Laparoscopic Treatment of Median Arcuate Ligament Syndrome:
Introduction
Median arcuate ligament syndrome (MALS) or celiac artery compression syndrome is a rare disorder caused by compression of celiac artery by the median arcuate ligament. This syndrome was first described by Harjola in 1963.[1] Clinical symptoms include postprandial abdominal pain, nausea, vomiting, epigastric bruit and weight loss. Most of the patients with this syndrome are investigated with several diagnostic procedures and managed as functional gastrointestinal disorder (FGID) before a certain diagnosis is established. Doppler ultrasonography reveals the stenosis/compression of celiac artery with increased flow velocity and computed tomography (CT) angiography confirms the compression of celiac trunk and therefore the diagnosis of MALS. Most of the reports focus on adults in this clinical entity.[2,3] In recent years, MALS has begun to be recognized more frequently in pediatric/adolescent population.[4,5,6]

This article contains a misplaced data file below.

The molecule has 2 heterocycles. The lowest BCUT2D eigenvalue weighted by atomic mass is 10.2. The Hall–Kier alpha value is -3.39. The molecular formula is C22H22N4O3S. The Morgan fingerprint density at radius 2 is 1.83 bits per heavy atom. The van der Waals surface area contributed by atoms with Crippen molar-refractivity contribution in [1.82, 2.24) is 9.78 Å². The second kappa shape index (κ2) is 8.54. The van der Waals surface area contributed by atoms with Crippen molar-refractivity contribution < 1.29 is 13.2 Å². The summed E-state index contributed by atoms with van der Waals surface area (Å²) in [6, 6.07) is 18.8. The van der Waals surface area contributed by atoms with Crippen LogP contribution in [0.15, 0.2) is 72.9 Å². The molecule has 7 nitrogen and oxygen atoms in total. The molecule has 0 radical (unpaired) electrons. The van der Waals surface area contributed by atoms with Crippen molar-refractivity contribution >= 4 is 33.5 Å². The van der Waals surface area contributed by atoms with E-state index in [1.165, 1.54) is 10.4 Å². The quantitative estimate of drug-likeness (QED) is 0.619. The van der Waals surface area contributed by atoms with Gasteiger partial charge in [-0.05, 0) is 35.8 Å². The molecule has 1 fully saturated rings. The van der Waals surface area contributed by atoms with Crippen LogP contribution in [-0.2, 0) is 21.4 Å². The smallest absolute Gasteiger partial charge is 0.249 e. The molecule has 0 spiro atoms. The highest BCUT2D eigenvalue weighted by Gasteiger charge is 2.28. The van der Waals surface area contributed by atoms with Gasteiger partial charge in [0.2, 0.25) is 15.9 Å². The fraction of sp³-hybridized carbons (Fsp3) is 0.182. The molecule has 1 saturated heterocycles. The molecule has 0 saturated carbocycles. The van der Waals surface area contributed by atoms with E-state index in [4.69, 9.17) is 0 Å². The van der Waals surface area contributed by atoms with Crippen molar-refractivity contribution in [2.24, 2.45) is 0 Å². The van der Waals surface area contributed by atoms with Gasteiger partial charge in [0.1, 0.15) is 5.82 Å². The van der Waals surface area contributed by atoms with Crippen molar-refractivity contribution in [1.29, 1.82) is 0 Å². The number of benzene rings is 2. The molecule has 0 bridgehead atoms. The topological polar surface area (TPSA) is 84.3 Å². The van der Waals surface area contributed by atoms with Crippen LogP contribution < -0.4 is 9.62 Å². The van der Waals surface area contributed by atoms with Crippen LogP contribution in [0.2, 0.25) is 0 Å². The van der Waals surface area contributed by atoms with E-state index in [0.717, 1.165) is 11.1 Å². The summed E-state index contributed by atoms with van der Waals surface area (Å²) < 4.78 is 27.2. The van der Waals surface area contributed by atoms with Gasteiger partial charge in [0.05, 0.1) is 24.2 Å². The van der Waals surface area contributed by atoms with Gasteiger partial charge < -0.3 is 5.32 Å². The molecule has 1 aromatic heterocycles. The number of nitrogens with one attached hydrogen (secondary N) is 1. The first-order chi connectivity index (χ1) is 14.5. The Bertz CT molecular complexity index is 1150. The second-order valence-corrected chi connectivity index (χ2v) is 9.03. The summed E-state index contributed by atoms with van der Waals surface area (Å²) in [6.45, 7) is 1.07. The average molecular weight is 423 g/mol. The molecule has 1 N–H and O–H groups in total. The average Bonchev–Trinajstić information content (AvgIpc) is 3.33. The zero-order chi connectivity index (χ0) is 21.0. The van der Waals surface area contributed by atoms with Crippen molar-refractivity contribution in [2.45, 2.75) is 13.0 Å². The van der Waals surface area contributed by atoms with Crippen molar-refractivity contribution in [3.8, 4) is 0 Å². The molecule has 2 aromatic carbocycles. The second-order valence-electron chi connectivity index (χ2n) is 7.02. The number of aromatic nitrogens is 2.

We report a case of a teenage female patient treated with laparoscopic release of the median arcuate ligament at our institution.

Case Report
A 17-year-old girl with chronic postprandial abdominal pain and weight loss was referred to our clinic. The other causes of chronic abdominal pain were investigated by several studies including gastrointestinal endoscopies and imaging; however, no definitive cause could be identified. Doppler ultrasonography was able to reveal a compression on the celiac artery. Peak systolic velocity (PSV) in the celiac trunk was measured as 250 cm/s, and dropped to 170 cm/s with deep inspiration (?PSV = 80 cm/s). Diagnosis was confirmed by three-dimensional (3D) CT angiography confirming the narrowing of celiac artery at the beginning of the celiac trunk arising from abdominal aorta....

https://www.ncbi.nlm.nih.gov/pmc/articles/PMC5217142/
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